Archbishop Paul Marcinkus, 84,
Once Involved In The Massive Vatican
Bank Scandal, Found Dead At
His Home In Sun City, Arizona

By Greg Szymanski
Marcinkus always proclaimed he had nothing to do with the scandal, but was still sought by Italian authorities for questioning at the time of his death.
Archbishop Paul Marcinkus, the head of the Vatican bank before a massive banking scandal forced him out in 1989, has died of natural causes, a spokeswoman for the Phoenix Catholic Diocese said.
After being dismissed from his important Vatican responsibilities, Marcinkus, 81, retired to Phoenix, but remained active in the Church, limiting his activities to saying Mass and other routine services.
Marcinkus was found dead at his Sun City home, a suburb of Phoenix, on Monday evening, said Mary Jo West, a spokeswoman for the Roman Catholic Diocese of Phoenix.
No further evidence or information was available regarding his death, according to diocese officials.
Marcinkus, who was 6 feet, 4 inches, had once acted as a bodyguard to Pope John Paul II during his early foreign travels before taking on the responsibilities as head of the Vatican bank.
Formally known as the Institute for Religious Works, Marcinkus headed the Vatican Bank for 20 years, but was removed when he became an intergral figure in the Italian investigation into the massive scandal.
In 1987, warrants for the arrest of Marcinkus and two lay Vatican bank officials were issued in after Italian prosecutors charged them with being accessories to the fraudulent bankruptcy of Banco Ambrosiano, Italy's largest private bank, which collapsed in 1982 with the disappearance of $1.3 billion *.* * * ** The missing money, never recovered, was in loans made to 10 dummy companies in Latin America controlled by the Vatican bank.
* *
Italy's Constitutional Court in 1982 ruled that a Vatican-Italian treaty precluded any interference by Italian authorities in the affairs of the Vatican, an independent city-state.
The case was never brought to trial, the Vatican settling out of court with Italian authorities for $241 million. Throughout the entire scandal and up until his death, Marcinkus insisted on his innocence.
At the time of his death, Rome prosecutors were still hoping to question Marcinkus, but he has been kept under protection in Phoenix, Arizona, still being under Vatican diplomatic immunity.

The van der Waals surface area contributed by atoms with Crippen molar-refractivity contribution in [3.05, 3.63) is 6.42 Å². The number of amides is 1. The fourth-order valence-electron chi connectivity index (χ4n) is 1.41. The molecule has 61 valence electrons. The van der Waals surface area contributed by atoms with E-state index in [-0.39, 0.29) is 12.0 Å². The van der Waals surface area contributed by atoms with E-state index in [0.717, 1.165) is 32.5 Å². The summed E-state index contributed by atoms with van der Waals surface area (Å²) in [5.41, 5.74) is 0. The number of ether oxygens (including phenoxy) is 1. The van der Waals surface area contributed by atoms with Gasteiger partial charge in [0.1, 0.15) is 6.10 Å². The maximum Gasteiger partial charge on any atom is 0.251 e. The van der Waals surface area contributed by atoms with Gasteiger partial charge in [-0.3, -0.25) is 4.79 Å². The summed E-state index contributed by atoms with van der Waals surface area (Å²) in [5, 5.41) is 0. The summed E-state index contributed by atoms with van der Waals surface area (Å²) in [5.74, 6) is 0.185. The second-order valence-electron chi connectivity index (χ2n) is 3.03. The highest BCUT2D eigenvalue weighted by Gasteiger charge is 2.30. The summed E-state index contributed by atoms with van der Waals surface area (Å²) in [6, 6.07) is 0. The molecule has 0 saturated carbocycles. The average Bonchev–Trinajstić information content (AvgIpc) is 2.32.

Marcinkus was also linked to the unsolved murder of Roberto Calvi, the former head of Banco Ambrosiano involved in the scandal, as the Vatican insisted Calvi pay back over $154 million in stolen Vtican money.
But the links to those involved in the scandal never were fully explored as investigators were refused permission to ever investigate Marcinkus.
Sources close to Vatican claim that Marcinkus taken to America to keep quiet since he was actually only an "innocent fall guy" for the real culprits pulling the strings behind the scandal.
Those sources close to Vatican contend the Black Pope and the Jesuit Order "in full control of P2 and the Grand Orient Lodges, used Calvi and Michele Sindona, another accomplice also thought murdered, to steal the money, then in Mafia-like fashion had both of them killed.
"Archbishop Marcinkus, being publicly responsible for the loss of the funds of Banco Ambrosiano, then agreed to take the fall, subsequently protecting his Jesuit masters from further investigation," said a source close to the Vatican who wished to remain anonymous.
"It is Jesuit Bishop Hnilica, the untouchable, who is really at the bottom of the scandal and fronting for the Black Pope. I believe Marcinkus was a patsy and that Hnilica is the real culprit and thus the Black Pope."
Sources close to Marcinkus also claim that "all along" he was innocent of any serious wrong doing, including having absolutely nothing to do with Calvi's murder or embezzlement of funds.
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